As I've said in another post, I think some of the 403b/457b veterans (justifiably) roll their eyes at me when I complain about 1/2 a percentage point because they've seen and continue to see far worse. I imagine I might even annoy some of the veterans (hope not). I some times get the impression that the veterans are happy to accept "mediocre" because they've seen "horrific"...who knows I may quickly wear down and join them.


    My view is, take "mediocre" in the mid-term and temporarily celebrate it, but lets not act like it is "good". We need to call a spade a spade and keep pushing until every 403b/457b is equivalent to taxable and ira accounts in terms of fees.



    I am leery of NEA's direct select because teachers will not even get help enrolling.

    I share that fear, which is why I've documented exactly how I enrolled and make myself available to help people through it. As I've said earlier, I'd recommend Vanguard as a sole provider in part because of their helpful/ethical behavior...even though it would personally cost me an extra 0.10%.


    ...bottom line, I like you and value what you've done quite a bit. You put in more work and have done more good for people than I ever expect to. We're both pushing for low costs. We're on the same team but with slightly different perspectives.

  4. I know you despise TIAA.

    That is too strong of a statement, they're the 6th best vendor I've analyzed and on my site I've credited them for being direct, honest, and easy to work with. The problem is the fees.


    TIAA is a million miles higher than your low bar analyses when compared to AXA!

    I agree but allow me to quantify it. If I followed AXA's advice, I'd be paying 1.75%, which would consume 65.37% of my real profits over 30 years. If I built a 3 fund portfolio at TIAA, I'd be paying 0.63%, which would consume 26.20% of my real profits over 30 years.


    ...assumes 6% returns and 3% inflation.


    ...obviously much better than AXA but it is flat out unacceptable that I'd give up a quarter of my real investment returns to somebody taking on 0% of the risk and offering me absolutely nothing.


    Please don't paint a broad stroke over one fund that costs 0.58%.

    Their funds are actually priced perfectly, 0.04% - 0.08% for Vanguard's total market index funds. The problem is the 0.58% fee is an annual fee for the pleasure of having a TIAA account! Ugh!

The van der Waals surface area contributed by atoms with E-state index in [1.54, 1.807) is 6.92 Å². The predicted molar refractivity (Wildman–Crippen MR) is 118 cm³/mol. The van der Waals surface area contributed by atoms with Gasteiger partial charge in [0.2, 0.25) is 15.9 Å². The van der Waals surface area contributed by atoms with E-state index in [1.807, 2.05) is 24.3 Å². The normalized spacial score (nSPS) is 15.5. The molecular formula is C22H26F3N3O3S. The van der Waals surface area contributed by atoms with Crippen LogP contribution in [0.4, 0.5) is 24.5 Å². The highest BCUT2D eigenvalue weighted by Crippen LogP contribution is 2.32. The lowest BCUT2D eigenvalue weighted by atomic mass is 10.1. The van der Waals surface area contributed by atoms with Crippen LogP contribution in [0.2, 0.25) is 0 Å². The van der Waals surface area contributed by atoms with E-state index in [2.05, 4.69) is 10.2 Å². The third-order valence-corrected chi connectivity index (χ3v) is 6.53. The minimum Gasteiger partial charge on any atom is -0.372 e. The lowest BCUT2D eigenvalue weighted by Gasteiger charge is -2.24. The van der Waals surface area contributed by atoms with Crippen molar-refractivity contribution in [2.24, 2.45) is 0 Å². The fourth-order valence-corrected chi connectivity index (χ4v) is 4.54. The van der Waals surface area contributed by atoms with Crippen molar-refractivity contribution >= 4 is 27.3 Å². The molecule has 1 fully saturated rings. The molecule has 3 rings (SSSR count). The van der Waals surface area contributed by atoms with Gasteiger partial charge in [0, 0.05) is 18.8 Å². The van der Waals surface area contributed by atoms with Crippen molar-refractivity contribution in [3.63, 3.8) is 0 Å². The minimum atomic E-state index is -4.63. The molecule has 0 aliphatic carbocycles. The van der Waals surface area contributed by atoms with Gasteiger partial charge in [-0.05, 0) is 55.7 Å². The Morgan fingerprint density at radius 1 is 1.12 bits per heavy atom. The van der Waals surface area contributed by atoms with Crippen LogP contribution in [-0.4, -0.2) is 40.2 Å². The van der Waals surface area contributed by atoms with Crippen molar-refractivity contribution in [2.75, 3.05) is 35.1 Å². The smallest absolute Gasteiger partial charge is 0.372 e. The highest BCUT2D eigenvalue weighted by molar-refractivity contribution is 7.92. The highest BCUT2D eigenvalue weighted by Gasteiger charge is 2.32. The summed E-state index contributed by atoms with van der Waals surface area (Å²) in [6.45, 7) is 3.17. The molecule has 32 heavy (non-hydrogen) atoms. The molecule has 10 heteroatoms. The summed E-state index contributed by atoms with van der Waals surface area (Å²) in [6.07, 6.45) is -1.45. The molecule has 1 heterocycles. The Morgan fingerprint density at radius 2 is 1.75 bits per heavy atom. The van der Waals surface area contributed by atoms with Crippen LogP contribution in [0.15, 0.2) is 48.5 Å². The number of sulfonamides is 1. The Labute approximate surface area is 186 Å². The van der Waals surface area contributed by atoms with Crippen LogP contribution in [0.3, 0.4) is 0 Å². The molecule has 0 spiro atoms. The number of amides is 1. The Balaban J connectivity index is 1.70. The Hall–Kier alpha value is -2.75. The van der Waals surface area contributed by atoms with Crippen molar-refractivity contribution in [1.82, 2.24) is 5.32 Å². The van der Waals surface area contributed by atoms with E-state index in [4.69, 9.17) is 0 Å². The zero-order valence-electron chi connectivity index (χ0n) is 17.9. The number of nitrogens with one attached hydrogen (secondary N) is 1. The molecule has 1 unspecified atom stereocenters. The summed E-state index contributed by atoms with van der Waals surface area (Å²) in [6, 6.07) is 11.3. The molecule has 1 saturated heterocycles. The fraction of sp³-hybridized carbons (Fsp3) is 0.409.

Their philosophy is very similar to Vanguards.

    From reading your excellent book I now know that but I don't know how they square it with a 0.58% annual charge. Their rep claimed it was OCPS' fault, maybe the rep was right. I don't know the details of how they got where they are.

  5. What are you thoughts on telling people about Self Directed 403b plans? I feel like when I tell people I choose my own funds they instantly decide this is something they are not capable of. I think a lot of people need, or think they need, that "financial" person that will come to their house and tell them their money is safe and sound. I suppose when telling people about choosing the three fund or one fund approach it's important to deliver the message in a way that says, "this is the way I did it, this is what I was comfortable with, here is some information on three fund portfolios and index funds," versus "you should pick these funds here".

    I don't know what the perfect solution is but I'll share my thoughts. At a high level here are the three main points I like to cover right off the bat:


    1. Did you know that virtually all of our vendors charge fees so high that they consume the majority and sometimes all of our real investment returns?

    2. If they show interest then I'd suggest that advisers are able to do this because we all assume investing is too complicated to understand but all we need is a single all-in-one fund or 3 individual funds (US stock, international stock, and bonds), which is in fact what most advisers own themselves!

    3. If there is still interest then I'd explain I use Security Benefit's NEA DirectInvest to implement the 3 Fund approach and the fees are so low that after 30 years they're expected to cost me roughly 3% of my real returns.


    From there I'm prepared and enjoy getting into all of the dirty details if they push it in that direction. Otherwise we can keep it high level (fees = bad, 1-3 funds = fully diversified, index > active). Either way I volunteer to walk them through anything and everything. I'll go to people's houses, call, text, email, facebook, walk them through the steps to enroll, make 3-way calls to vendors with them, whatever they want, whenever they want.